The Reserve Bank of India’s (RBI’s) surprise 50 basis points (bps) cut sends a strong signal to banks to reduce their lending rates as growth takes policy priority over inflation. To a large extent, RBI has front-loaded its rate cuts, which is prudent, given the lags in policy transmission. The question is, “What’s next?” A number of factors argue against further substantial policy easing.
First, fiscal concerns remain. A substantial part of the projected consolidation is contingent on capping subsidies and due to asset sales. The worrying aspect is that the deterioration in fiscal deficit is largely structural. In the absence of a structural fiscal consolidation, monetary policy needs to remain tight, as a higher fiscal deficit has widened the gap between consumption and investment and led to a sticky inflation.
Despite an improvement in demand, power cuts, etc., limited manufacturers’ ability to take on new business. Hemant Mishra/Mint
Second, the non-inflationary rate of growth (NIRG) has fallen. In other words, to keep inflation at the same level, the economy needs to grow at a much slower pace. This is due to supply-side bottlenecks, and until these are addressed to increase the growth potential, interest rates must remain higher on average in order to keep aggregate demand and inflation in check. As a result, while policy rates appear very high in a historical context, they are not as restrictive when NIRG itself is lower. Indeed, the backlog of orders index of the manufacturing Purchasing Managers’ Index (PMI) rose to a record high in March. Despite a general improvement in demand, power cuts and raw material shortages limited manufacturers’ ability to take on new business and customers’ propensity to place orders.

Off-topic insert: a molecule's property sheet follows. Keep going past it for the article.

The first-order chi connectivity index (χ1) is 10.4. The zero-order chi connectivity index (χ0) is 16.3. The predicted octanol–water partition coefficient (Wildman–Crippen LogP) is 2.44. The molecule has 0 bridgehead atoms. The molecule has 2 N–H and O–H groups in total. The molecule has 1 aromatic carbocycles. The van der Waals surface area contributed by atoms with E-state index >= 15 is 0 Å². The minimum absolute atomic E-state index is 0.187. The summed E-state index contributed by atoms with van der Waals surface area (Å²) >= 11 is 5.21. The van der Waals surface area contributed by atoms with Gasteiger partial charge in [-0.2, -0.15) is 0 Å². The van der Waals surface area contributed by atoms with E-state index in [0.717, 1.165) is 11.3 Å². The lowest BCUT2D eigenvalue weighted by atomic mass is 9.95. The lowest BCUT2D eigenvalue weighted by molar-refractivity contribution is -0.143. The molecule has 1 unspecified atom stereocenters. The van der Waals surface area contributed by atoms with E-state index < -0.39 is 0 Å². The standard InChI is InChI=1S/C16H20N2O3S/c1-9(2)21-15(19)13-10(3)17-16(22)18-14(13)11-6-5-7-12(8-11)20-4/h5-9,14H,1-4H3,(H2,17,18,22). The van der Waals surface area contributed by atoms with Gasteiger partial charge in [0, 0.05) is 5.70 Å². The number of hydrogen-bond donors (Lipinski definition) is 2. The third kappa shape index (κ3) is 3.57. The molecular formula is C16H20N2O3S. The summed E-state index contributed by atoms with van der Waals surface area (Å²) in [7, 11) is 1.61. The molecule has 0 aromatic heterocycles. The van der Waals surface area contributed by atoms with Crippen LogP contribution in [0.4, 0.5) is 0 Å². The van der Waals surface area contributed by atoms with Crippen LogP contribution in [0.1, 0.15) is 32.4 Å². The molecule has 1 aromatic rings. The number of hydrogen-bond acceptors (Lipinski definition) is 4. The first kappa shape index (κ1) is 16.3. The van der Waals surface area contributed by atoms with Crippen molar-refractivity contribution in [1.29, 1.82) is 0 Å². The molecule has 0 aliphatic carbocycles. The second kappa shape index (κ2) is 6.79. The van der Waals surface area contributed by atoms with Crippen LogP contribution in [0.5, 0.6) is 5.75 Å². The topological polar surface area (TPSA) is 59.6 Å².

Third, inflation is suppressed in petroleum products, electricity, fertilizer and coal. Hence, a price hike is inevitable. This is inflationary in the near term and RBI needs to guard against it, although it will help reduce medium-term inflation by lowering aggregate demand.
Fourth, cutting interest rates when the current account deficit is already high can fuel imports at a time when the absorption capacity is low. Net capital inflows have remained well below the current account deficit and the economy likely ended fiscal 2012 with a large balance of payments deficit. Rupee depreciation can offset any positive impact from lower commodity prices on domestic inflation and tight domestic liquidity will likely make policy rate cuts futile.
Clearly, the cost of cutting policy rates further is high. That is not to suggest that there are no benefits. Investments need a push. They are not driven only by interest rates, but the cost of capital clearly plays an important role. If investments remain as weak as they were in 2011, then there is a risk that India’s potential growth will soon slip below 7%.
Consumer and business confidence is sagging and rate cuts should provide a sentiment boost. Moreover, core inflation should remain much more contained this year due to past tightening. As such, another 25 bps cut in policy rates is likely in 2012, enough to boost growth at the margin, but not large enough to fuel excess demand.
Sonal Varma is executive director and India economist, Nomura Financial Advisory and Securities.
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